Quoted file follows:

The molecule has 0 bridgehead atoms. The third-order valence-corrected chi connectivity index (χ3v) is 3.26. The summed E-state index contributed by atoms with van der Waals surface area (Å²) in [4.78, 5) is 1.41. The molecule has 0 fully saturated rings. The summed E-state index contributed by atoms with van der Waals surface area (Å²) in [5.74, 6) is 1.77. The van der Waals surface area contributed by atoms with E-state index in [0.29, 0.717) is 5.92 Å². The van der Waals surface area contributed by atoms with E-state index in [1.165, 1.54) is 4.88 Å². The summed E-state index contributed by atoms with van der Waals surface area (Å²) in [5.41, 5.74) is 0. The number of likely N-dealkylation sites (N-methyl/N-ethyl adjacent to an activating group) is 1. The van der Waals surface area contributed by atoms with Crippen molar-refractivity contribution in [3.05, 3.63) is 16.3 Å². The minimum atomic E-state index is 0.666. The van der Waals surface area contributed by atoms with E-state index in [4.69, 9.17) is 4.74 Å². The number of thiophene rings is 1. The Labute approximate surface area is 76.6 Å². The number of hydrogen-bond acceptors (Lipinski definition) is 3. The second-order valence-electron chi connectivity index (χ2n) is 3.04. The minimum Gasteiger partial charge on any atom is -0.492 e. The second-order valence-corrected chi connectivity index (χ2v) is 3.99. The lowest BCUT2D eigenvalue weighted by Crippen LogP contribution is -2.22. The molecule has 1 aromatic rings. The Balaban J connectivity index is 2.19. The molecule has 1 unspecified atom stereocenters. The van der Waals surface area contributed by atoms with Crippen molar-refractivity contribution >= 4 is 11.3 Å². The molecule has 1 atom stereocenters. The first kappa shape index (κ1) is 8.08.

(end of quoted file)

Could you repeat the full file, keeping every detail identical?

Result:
The molecule has 0 bridgehead atoms. The third-order valence-corrected chi connectivity index (χ3v) is 3.26. The summed E-state index contributed by atoms with van der Waals surface area (Å²) in [4.78, 5) is 1.41. The molecule has 0 fully saturated rings. The summed E-state index contributed by atoms with van der Waals surface area (Å²) in [5.74, 6) is 1.77. The van der Waals surface area contributed by atoms with E-state index in [0.29, 0.717) is 5.92 Å². The van der Waals surface area contributed by atoms with E-state index in [1.165, 1.54) is 4.88 Å². The summed E-state index contributed by atoms with van der Waals surface area (Å²) in [5.41, 5.74) is 0. The number of likely N-dealkylation sites (N-methyl/N-ethyl adjacent to an activating group) is 1. The van der Waals surface area contributed by atoms with Crippen molar-refractivity contribution in [3.05, 3.63) is 16.3 Å². The minimum atomic E-state index is 0.666. The van der Waals surface area contributed by atoms with E-state index in [4.69, 9.17) is 4.74 Å². The number of thiophene rings is 1. The Labute approximate surface area is 76.6 Å². The number of hydrogen-bond acceptors (Lipinski definition) is 3. The second-order valence-electron chi connectivity index (χ2n) is 3.04. The minimum Gasteiger partial charge on any atom is -0.492 e. The second-order valence-corrected chi connectivity index (χ2v) is 3.99. The lowest BCUT2D eigenvalue weighted by Crippen LogP contribution is -2.22. The molecule has 1 aromatic rings. The Balaban J connectivity index is 2.19. The molecule has 1 unspecified atom stereocenters. The van der Waals surface area contributed by atoms with Crippen molar-refractivity contribution >= 4 is 11.3 Å². The molecule has 1 atom stereocenters. The first kappa shape index (κ1) is 8.08.